Tag Archives: driving

Egomaniac, You Never Listen


A while ago I wrote “The Art of Testing”, where I explain how one problem with getting feedback from drivers, is that the results they get aren’t in my opinion reliable. Developing a car is complicated, and when someone comes to you and says “This was so much faster, easier”, whatever, it has to be taken with a grain of salt. In the end I need to do everything myself, so to a large extent feedback is not required, until I want to verify my findings.

I got the idea for this post because today at the track I was verifying some of my findings. What I like to do is watch another driver drive so I get an idea how they drive their car, and then either give my car to them, or if they are running a JQ already, have them adjust something that I want to test, on their car. In both cases I then watch them on the track to see the difference, and then ask them what they thought. I first ask what they thought in general, and don’t let them know what my specific interest is, as I want to see if it was a big enough point that they mention it themselves. Let’s say I think my car, or a setting makes the car exceptionally fast in hairpins. I won’t ask how was the car in hairpins, but I will be hoping they mention it. This way I will know that I have found something others agree on too. If they don’t mention the things I was looking for, I will ask more precise questions, but without guiding them as to what the answer should be.


I also like to get feedback from different skill levels. I think complete beginners aren’t valuable, some people may disagree, but there is no value for me in that. Every person will be different, it’s irrelevant. What I look for is someone who is new enough to where they can drive around the track consistently, but are still relatively inexperienced as far as setup goes. I also have someone test that is a national level driver, this way I get a broader range of feedback. The car will also be driven in a different way so I can actually tell what the car is doing on the track. The less experienced a driver is, the longer it will take them to adjust to the car, and you can tell what it is doing wrong, or different easier than if a very good driver was driving it.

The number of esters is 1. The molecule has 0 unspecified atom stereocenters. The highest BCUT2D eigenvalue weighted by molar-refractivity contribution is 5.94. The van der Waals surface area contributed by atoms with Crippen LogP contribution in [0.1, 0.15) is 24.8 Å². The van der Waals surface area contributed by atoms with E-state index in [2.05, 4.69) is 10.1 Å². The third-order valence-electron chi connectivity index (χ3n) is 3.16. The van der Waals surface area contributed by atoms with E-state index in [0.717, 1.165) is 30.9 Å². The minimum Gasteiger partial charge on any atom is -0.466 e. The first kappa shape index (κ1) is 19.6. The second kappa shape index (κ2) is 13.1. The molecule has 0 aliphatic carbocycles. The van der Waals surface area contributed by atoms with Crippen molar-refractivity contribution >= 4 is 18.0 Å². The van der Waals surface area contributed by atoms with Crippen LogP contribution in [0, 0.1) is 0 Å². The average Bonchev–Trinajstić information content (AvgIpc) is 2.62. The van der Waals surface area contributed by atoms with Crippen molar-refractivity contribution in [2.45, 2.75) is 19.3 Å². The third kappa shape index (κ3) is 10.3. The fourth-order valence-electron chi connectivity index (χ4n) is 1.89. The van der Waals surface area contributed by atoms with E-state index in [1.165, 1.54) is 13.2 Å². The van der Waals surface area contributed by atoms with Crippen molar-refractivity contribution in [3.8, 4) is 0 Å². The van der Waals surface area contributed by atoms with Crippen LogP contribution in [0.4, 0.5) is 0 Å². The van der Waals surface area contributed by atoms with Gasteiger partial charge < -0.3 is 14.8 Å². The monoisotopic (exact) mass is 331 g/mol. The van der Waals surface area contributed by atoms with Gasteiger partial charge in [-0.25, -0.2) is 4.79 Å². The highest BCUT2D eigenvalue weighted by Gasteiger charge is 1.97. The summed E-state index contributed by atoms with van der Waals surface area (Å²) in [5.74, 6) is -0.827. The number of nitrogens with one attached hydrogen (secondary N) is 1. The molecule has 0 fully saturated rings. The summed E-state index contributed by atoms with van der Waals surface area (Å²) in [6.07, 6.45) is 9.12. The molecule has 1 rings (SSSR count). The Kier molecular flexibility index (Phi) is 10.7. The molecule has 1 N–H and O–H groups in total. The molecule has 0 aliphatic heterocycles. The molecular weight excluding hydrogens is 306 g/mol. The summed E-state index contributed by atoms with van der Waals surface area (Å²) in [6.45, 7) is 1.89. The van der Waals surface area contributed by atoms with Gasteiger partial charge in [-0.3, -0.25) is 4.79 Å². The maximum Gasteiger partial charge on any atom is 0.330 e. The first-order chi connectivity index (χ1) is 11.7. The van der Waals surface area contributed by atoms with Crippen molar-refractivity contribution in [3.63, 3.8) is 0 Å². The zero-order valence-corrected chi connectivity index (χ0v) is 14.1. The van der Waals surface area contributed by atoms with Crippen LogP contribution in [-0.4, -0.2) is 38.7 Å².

So there you go, there is more to it than you think isn’t there.

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Euros 2016 – Seeding Practice

Today was seeding practice. In the morning we had a 5 minute free practice run, and then after that two 10 minute seeding rounds, where they took the 3 best consecutive laps. I really suck at the 3 laps thing, and don’t like it at all. But at least in 10 minutes you can just run your pace and you will have 3 good laps somewhere.

I stuck with my plan, and didn’t get psyched out by what others are doing. Run this tyre, this guy did that and was fast, etc etc. I don’t care, I know what I need, and I am doing that, I don’t care what anyone else does. Maybe I don’t have their driving style, or talent, so I worry about myself, not them. I have only run LW Medium Impacts. Nothing else. I tried some different wheels today, as they were harder, and liked that. I changed my gearing, going to a 48t main gear from the 47. I am running the smooth gearing here, (43/13) as it has more punch, and it’s needed here accelerating uphill for example.